A TCP/IP network connection may be either blocked, dropped, open, or filtered. These actions are generally controlled by the IPtables firewall the system uses and is independent of any process or program that may be listening on a network port. This post will outline the steps to open a port required by a application. For this post example, we will be opening Application Specific (Apache) Port 55555.

Server details are as below:

# uname -a
Linux ucartz 3.10.0-693.17.1.el7.x86_64 #1 SMP Thu Jan 25 20:13:58 UTC 2018 x86_64 x86_64 x86_64 GNU/Linux


# cat /etc/redhat-release 
CentOS Linux release 7.4.1708 (Core)


1. Check Port Status


Check that the port is not open and Apache is not showing that port:

# netstat -na | grep 55555


# lsof -i -P |grep http
httpd     5823   root    4u  IPv6  42212      0t0  TCP *:80 (LISTEN)


2. Check Port Status in iptables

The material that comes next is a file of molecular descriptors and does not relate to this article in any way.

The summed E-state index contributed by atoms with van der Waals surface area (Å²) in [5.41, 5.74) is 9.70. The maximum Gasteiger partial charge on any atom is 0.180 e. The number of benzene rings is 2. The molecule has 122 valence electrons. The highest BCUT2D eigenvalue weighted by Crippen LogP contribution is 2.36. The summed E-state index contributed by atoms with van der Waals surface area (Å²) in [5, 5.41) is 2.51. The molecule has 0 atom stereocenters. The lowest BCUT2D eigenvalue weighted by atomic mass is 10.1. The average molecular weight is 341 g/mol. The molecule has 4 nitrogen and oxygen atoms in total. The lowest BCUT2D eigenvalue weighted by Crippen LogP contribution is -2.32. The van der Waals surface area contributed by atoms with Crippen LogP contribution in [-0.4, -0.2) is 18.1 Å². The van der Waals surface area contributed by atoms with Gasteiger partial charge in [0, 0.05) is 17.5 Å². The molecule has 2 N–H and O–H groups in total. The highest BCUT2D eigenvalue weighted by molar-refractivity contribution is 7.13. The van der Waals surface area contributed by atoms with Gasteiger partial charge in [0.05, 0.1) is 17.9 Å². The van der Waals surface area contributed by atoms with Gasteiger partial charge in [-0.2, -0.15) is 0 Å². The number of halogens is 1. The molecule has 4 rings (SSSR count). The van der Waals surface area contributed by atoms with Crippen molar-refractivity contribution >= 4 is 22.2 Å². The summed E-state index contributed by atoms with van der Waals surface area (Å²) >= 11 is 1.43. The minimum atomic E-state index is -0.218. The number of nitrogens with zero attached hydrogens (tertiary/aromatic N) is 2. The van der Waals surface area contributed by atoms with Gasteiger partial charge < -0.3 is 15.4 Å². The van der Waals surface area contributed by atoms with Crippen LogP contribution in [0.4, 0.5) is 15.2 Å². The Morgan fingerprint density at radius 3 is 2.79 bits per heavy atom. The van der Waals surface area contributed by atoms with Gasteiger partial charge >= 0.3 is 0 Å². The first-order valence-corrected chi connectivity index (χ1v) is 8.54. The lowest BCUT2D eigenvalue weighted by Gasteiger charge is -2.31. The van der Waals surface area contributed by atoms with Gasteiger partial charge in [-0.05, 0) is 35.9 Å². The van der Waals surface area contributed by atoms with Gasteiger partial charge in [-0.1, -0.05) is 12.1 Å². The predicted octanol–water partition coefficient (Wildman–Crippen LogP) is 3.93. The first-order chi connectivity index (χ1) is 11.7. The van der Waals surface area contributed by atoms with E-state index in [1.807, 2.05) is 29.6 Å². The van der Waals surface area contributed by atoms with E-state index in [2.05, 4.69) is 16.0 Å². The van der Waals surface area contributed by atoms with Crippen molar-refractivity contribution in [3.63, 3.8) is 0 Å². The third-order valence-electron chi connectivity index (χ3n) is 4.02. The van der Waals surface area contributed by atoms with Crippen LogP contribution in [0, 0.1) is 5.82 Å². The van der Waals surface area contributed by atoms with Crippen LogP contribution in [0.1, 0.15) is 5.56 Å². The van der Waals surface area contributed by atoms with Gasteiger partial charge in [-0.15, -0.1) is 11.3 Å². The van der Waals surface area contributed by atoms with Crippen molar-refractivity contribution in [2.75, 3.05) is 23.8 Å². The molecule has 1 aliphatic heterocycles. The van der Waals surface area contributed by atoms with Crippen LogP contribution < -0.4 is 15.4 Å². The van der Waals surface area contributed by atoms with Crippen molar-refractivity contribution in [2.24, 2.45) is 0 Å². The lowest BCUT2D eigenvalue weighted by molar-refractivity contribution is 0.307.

Check that iptables are not showing that port open:

# iptables-save | grep 55555


3. Add the port


Add the test port in /etc/services file and allow the port to accept packets. Test port can be added by editing /etc/services file in below format:

# vi /etc/services
service-name  port/protocol  [aliases ...]   [# comment]


# vi /etc/services
testport        55555/tcp   # Application Name


4. Open firewall ports

Add a Firewall rule to allow the port to accept packets:

# firewall-cmd --zone=public --add-port=55555/tcp --permanent


# firewall-cmd --reload


# iptables-save | grep 55555
-A IN_public_allow -p tcp -m tcp --dport 55555 -m conntrack --ctstate NEW -j ACCEPT


5. Check newly added port status


After adding the port for httpd and reloading httpd services, notice now httpd is also listening to newly added port 55555:


# lsof -i -P |grep http
httpd     6595   root    4u  IPv6  43709      0t0  TCP *:80 (LISTEN)
httpd     6595   root    6u  IPv6  43713      0t0  TCP *:55555 (LISTEN)


# netstat -na |grep 55555
tcp6       0      0 :::55555                :::*                    LISTEN


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